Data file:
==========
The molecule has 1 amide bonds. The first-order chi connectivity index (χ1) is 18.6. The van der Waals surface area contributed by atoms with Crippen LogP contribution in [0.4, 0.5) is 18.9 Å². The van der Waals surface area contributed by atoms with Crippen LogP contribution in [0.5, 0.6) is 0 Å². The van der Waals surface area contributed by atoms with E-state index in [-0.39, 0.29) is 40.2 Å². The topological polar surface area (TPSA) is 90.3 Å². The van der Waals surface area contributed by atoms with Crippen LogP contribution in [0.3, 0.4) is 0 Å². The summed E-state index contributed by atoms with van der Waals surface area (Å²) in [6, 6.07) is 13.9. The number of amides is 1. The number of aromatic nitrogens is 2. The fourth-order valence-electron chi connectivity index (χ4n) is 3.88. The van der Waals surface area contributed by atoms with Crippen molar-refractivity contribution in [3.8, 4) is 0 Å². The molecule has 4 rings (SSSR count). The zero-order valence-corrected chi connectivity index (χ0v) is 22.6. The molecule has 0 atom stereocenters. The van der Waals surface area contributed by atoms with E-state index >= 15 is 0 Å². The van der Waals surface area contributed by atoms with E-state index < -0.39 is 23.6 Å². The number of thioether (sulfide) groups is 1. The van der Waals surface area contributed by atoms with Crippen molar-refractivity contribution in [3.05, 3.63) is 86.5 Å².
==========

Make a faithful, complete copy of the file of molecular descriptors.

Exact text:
The molecule has 1 amide bonds. The first-order chi connectivity index (χ1) is 18.6. The van der Waals surface area contributed by atoms with Crippen LogP contribution in [0.4, 0.5) is 18.9 Å². The van der Waals surface area contributed by atoms with Crippen LogP contribution in [0.5, 0.6) is 0 Å². The van der Waals surface area contributed by atoms with E-state index in [-0.39, 0.29) is 40.2 Å². The topological polar surface area (TPSA) is 90.3 Å². The van der Waals surface area contributed by atoms with Crippen LogP contribution in [0.3, 0.4) is 0 Å². The summed E-state index contributed by atoms with van der Waals surface area (Å²) in [6, 6.07) is 13.9. The number of amides is 1. The number of aromatic nitrogens is 2. The fourth-order valence-electron chi connectivity index (χ4n) is 3.88. The van der Waals surface area contributed by atoms with Crippen molar-refractivity contribution in [3.8, 4) is 0 Å². The molecule has 4 rings (SSSR count). The zero-order valence-corrected chi connectivity index (χ0v) is 22.6. The molecule has 0 atom stereocenters. The van der Waals surface area contributed by atoms with E-state index >= 15 is 0 Å². The van der Waals surface area contributed by atoms with E-state index < -0.39 is 23.6 Å². The number of thioether (sulfide) groups is 1. The van der Waals surface area contributed by atoms with Crippen molar-refractivity contribution in [3.05, 3.63) is 86.5 Å².